A new political declaration by States Parties to the Convention on Cluster Munitions (the Oslo Convention) makes it an imperative that members systematically condemn all uses of cluster munitions. These barbaric weapons have been used intensively and repeatedly in Yemen and Syria since the start of 2015. The declaration was adopted during the Sixth Meeting of States Parties to the Convention, held from Sept. 5-7, in Geneva, Switzerland.
The meeting happened at the same time as U.S. President Barack Obama made an historic visit to Laos, the world’s most heavily cluster munition contaminated country, per capita. During the visit, he announced a doubling of U.S. funding—to $90 million over three years—to support the clean-up of Laos, which was heavily bombed by the U.S. in the 1960s and 1970s.
Campaigners also welcomed an announcement by Textron Systems, the last U.S. manufacturer of cluster munitions, on Aug. 30. The weapons manufacturer said it would halt the production of its Sensor Fuzed Weapon, due to a drop in global demand.
The Oslo Convention, which bans the production, use, transfer and stockpiling of cluster munitions, should become an undisputable international standard. “We need to take a zero-tolerance approach to these barbaric weapons,” explains Anne Héry, head of advocacy at Handicap International. “Our field observations have shown just how dangerous they are for civilians.”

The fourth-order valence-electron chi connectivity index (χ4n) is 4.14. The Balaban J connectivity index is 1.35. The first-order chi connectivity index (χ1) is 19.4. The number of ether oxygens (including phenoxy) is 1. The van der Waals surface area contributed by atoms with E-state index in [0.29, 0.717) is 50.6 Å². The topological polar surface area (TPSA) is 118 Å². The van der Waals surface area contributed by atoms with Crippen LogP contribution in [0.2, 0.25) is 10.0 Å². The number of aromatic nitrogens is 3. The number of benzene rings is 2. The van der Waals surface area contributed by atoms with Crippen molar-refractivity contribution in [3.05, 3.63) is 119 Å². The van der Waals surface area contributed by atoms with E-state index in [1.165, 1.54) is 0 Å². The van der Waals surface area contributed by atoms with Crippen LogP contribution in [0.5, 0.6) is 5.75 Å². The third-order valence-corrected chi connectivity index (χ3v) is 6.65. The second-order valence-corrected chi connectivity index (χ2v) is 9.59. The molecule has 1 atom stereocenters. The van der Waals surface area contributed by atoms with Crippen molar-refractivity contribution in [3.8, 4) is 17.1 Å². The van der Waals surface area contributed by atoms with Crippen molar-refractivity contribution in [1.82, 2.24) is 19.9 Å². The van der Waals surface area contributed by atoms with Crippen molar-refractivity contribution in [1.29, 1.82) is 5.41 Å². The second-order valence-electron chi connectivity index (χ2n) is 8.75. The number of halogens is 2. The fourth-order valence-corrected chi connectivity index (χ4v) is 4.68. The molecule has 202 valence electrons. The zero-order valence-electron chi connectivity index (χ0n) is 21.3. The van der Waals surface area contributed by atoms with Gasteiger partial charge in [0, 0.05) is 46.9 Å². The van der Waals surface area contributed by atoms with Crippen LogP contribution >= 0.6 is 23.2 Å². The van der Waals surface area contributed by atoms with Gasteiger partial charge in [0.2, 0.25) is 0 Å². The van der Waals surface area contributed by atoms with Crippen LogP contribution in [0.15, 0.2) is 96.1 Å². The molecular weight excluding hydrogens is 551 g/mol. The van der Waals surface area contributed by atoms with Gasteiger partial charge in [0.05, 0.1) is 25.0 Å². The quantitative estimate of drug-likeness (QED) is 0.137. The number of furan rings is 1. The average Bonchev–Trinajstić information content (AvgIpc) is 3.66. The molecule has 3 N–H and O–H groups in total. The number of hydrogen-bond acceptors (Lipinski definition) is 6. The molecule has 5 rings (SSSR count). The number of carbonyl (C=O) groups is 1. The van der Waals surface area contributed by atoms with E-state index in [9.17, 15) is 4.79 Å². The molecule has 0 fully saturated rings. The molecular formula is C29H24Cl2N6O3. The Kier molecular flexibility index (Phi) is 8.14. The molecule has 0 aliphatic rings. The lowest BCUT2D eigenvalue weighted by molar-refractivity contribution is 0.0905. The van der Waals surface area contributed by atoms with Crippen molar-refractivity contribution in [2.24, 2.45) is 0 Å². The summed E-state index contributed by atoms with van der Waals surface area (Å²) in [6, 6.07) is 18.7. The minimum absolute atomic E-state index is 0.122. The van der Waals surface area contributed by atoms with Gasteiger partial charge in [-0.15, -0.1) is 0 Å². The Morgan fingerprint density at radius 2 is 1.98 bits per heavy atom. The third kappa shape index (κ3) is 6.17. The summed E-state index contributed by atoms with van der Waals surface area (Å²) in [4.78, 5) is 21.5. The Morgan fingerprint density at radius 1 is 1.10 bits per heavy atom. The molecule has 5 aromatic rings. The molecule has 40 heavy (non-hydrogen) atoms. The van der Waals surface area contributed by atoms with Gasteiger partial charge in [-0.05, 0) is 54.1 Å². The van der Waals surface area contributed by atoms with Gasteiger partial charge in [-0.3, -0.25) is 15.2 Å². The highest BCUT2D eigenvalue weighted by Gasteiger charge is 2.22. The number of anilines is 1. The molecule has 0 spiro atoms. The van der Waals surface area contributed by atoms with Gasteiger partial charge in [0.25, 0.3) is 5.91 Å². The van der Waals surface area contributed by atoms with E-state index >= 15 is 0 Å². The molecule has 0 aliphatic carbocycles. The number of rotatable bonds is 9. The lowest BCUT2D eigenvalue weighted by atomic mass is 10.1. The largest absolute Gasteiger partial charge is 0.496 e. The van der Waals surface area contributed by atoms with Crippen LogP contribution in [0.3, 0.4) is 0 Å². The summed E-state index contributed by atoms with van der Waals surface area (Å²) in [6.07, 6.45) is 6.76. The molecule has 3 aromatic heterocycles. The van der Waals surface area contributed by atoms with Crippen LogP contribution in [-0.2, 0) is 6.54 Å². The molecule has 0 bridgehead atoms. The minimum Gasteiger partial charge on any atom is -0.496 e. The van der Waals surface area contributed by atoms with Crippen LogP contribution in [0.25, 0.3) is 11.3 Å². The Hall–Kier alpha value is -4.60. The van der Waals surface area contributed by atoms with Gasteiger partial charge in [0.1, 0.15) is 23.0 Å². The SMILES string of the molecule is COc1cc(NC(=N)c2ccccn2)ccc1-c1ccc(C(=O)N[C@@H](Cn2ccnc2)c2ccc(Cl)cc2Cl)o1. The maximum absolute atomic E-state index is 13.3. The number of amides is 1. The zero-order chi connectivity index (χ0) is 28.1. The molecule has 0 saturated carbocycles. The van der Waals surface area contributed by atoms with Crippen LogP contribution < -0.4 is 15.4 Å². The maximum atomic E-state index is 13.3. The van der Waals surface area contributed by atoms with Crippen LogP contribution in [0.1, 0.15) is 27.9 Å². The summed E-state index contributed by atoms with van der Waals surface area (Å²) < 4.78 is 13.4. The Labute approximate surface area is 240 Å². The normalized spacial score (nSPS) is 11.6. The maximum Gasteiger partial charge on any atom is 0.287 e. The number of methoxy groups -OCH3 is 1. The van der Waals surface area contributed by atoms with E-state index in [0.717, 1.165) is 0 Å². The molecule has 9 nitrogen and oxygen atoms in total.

Handicap International, co-founder of the campaigns to ban landmines and cluster munitions, as well as the new movement to ban the use of explosive weapons in populated areas, attended the meeting, and hosted a side-event.
Ninety-seven percent of recorded victims of cluster munitions are civilians, according to the Cluster Munition Monitor 2016, an annual report co-produced by Handicap International. These weapons kill, injure, maim, and cause serious psychological trauma. Up to 40% of submunitions do not explode on impact. They render whole areas uninhabitable, prevent the return of normal social and economic life, and displace people from their homes. These explosive remnants pose a threat to civilians, sometimes for decades after a conflict has ended.
More than 80 State delegations attended the meeting. The Oslo Convention has been ratified or signed by 119 States. At the Meeting, three Signatory States—Madagascar, Namibia and Nigeria—announced their intention to ratify the Oslo Convention in the coming months.